Good Posture

It may seem simple and trivial, but the majority of people do not know how to sit correctly at their desk to avoid injuries. Even a slight change to your posture and habits will make a huge difference to your health, happiness and productivity.

This page will show you the correct sitting postures to help ease and prevent back pain while you work. Correct sitting posture is not limited to a single position, however, and in fact it’s healthier for your body and mind to switch postures and move about regularly throughout the day. Here are some examples of both good and poor postures.

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Make sure your back is supported

The inward curve of your lumbar spine should be supported by the back of the chair. You may need to use a lumbar cushion, or adjust your ergonomic chair to ensure your back maintains contact with the chair back.

Look out for

Incorrect slouching and perching. If you have to perch on the front of your seat or lean forward to use your computer, then try moving your chair closer to your desk. If you also lean forward to type on your keyboard because your notes are in front, try and bring your keyboard closer to the edge and use a document holder for your notes.

Equipment tips…

Some ergonomic chairs feature inflatable lumbar cushions, so user the pump to find your ideal level of support and comfiness. Try not to inflate too much as this will put a strain on your back. Alternatively, you can use a separate lumbar cushion.

If you find yourself reaching and bending forwards to reach your keyboards, then why not try a writing slope. This will keep you ergonomically “in line” and keep your back supported –  https://www.atlanticoffice.co.uk/category/accessories/writing-slopes/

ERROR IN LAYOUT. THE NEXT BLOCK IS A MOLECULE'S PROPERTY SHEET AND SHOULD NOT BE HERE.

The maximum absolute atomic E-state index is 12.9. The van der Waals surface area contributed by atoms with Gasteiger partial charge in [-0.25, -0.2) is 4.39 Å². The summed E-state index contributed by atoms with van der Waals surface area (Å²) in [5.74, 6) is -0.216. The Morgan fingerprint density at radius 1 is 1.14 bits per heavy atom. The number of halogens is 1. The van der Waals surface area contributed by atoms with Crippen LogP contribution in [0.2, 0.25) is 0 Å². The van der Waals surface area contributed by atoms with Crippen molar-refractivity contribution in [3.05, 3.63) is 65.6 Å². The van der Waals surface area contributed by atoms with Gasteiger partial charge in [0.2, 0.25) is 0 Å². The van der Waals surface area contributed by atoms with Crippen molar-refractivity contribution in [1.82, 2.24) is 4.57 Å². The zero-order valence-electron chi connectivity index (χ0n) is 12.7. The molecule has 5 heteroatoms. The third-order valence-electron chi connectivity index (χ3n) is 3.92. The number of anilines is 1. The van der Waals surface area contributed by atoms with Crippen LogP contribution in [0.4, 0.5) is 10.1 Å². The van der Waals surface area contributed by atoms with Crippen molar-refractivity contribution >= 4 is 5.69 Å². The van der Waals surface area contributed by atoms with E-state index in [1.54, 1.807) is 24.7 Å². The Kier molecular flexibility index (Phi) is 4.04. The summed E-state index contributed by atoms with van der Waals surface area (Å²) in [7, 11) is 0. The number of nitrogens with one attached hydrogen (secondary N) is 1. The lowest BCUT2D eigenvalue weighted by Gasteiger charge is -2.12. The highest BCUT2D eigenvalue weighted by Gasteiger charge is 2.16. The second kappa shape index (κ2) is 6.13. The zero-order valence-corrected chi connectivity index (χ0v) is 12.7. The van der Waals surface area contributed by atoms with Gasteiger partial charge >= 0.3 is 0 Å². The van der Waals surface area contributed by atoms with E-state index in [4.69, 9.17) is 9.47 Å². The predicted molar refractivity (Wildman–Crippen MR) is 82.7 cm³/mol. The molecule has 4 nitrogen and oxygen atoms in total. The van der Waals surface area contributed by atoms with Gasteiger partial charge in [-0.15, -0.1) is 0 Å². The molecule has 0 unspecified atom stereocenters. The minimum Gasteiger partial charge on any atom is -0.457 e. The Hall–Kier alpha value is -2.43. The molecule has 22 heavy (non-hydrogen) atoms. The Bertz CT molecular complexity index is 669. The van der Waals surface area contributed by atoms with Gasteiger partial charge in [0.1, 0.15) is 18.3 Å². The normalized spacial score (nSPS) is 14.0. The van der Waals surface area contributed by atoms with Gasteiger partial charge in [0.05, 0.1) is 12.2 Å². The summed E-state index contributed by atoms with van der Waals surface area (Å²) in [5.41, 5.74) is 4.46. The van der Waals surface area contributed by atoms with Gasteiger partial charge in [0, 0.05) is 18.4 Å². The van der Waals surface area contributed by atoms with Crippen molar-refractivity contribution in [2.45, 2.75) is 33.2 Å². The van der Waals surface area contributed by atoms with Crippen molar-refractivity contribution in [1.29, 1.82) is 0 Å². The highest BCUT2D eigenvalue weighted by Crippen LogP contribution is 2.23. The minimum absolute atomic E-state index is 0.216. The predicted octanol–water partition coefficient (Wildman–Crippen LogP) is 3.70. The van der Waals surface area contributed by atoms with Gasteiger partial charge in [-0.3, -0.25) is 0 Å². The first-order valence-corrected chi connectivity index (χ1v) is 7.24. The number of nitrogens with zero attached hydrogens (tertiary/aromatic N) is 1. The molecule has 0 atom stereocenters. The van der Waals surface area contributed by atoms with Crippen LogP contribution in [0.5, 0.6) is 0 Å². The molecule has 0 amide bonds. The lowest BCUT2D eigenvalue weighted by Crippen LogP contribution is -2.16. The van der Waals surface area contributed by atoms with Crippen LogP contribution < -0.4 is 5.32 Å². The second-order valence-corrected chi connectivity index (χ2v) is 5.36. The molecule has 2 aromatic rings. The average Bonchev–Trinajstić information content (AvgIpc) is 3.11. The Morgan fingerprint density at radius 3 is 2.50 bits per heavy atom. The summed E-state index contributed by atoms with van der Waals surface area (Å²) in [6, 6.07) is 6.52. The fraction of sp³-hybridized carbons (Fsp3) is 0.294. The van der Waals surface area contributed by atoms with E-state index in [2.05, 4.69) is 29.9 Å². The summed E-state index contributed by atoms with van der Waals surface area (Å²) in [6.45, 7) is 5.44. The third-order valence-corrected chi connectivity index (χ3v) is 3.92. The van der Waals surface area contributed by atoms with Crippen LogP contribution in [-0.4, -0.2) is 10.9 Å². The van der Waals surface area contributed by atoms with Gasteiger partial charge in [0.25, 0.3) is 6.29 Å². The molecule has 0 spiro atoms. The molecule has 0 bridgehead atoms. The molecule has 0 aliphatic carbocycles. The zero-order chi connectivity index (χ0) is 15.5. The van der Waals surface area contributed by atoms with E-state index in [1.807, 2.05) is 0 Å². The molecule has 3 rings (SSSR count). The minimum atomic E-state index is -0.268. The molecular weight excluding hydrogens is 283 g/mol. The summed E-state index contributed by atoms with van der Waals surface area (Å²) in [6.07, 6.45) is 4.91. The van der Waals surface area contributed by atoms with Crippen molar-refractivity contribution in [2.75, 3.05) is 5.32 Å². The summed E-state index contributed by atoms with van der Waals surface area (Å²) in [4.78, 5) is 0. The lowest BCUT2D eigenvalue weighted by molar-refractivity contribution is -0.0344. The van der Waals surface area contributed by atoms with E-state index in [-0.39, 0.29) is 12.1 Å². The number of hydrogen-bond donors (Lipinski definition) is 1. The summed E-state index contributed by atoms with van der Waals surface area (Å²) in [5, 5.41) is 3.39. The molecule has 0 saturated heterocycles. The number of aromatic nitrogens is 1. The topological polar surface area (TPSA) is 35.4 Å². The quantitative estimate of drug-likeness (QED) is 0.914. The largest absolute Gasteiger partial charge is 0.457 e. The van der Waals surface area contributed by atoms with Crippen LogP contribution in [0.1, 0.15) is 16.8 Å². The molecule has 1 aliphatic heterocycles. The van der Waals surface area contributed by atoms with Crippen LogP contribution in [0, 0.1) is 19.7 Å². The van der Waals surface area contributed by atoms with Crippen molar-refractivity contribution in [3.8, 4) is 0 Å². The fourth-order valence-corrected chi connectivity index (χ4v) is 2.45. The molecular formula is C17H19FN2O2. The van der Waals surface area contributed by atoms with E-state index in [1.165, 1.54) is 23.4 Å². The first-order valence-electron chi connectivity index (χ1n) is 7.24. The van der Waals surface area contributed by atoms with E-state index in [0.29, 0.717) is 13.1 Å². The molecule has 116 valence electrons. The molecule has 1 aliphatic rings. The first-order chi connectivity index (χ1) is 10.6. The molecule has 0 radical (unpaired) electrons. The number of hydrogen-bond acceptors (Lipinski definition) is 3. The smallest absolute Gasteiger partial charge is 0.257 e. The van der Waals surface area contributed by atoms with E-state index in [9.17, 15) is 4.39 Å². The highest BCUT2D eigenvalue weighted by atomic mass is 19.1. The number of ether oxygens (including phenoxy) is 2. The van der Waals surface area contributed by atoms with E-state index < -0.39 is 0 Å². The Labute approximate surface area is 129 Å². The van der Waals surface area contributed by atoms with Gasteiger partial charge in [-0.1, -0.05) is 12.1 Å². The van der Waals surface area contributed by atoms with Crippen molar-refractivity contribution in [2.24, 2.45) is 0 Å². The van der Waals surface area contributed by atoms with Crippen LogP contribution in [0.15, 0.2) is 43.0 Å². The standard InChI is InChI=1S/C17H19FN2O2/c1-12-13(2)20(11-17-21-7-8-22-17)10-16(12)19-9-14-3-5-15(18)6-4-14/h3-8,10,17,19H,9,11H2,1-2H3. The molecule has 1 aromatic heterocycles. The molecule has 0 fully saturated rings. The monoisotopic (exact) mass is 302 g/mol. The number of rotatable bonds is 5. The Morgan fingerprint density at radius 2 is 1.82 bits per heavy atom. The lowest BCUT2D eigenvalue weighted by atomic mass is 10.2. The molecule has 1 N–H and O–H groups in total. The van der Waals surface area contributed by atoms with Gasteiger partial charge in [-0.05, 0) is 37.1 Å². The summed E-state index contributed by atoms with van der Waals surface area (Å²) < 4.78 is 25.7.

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Make sure your limbs are aligned

Your arms should be relaxed by your side with your forearms parallel to the desk. There should be space between the backs of your knees and the edge of the seat, and your feet should be able to stand flat on the floor.

Look out for

Mess underneath your desk. This can restrict your movement, lead to awkward positions and impede the blood-flow in your legs. You should also watch out for mess on top of your desk. If you are forced to reach over clutter for your mouse and keyboard then you’re beyond the safe distance range for comfortable hand movements and could suffer hand, arm, shoulder, neck and back pain as a result.

Equipment tips

If your feet can’t reach the ground then we recommend that you use an adjustable footrest. If you’re reaching for your mouse then swap your full-sized keyboard for a compact keyboard, which allows you to use your mouse closer to the centre of your body. Check out our keyboard range – https://www.atlanticoffice.co.uk/category/accessories/keyboard-solutions/

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Make sure your head is balanced

Your eyes should be level with the top of your screen to prevent head-hanging, a position that can put significant stress on the spine. Your screen should be positioned about an arm’s length away from your body to help prevent eye strain.

Look out for

A screen that’s too high, low, far away, close, or small. If you’re spending a lot of time at your computer then its position can seriously impact your health and comfort. You might be surprised to find that a small adjustment completely transforms how you feel and work.

Equipment tips

To achieve the most comfortable viewing angle for your computer, we recommend installing adjustable monitor arms. This will give you free reign to find the precise angle for your comfort. For those with a budget, monitor risers, stacks and blocks can be used to elevate your screen to a more comfortable and productive height. Take a look at our monitor arms – https://www.atlanticoffice.co.uk/category/accessories/monitor-arms/

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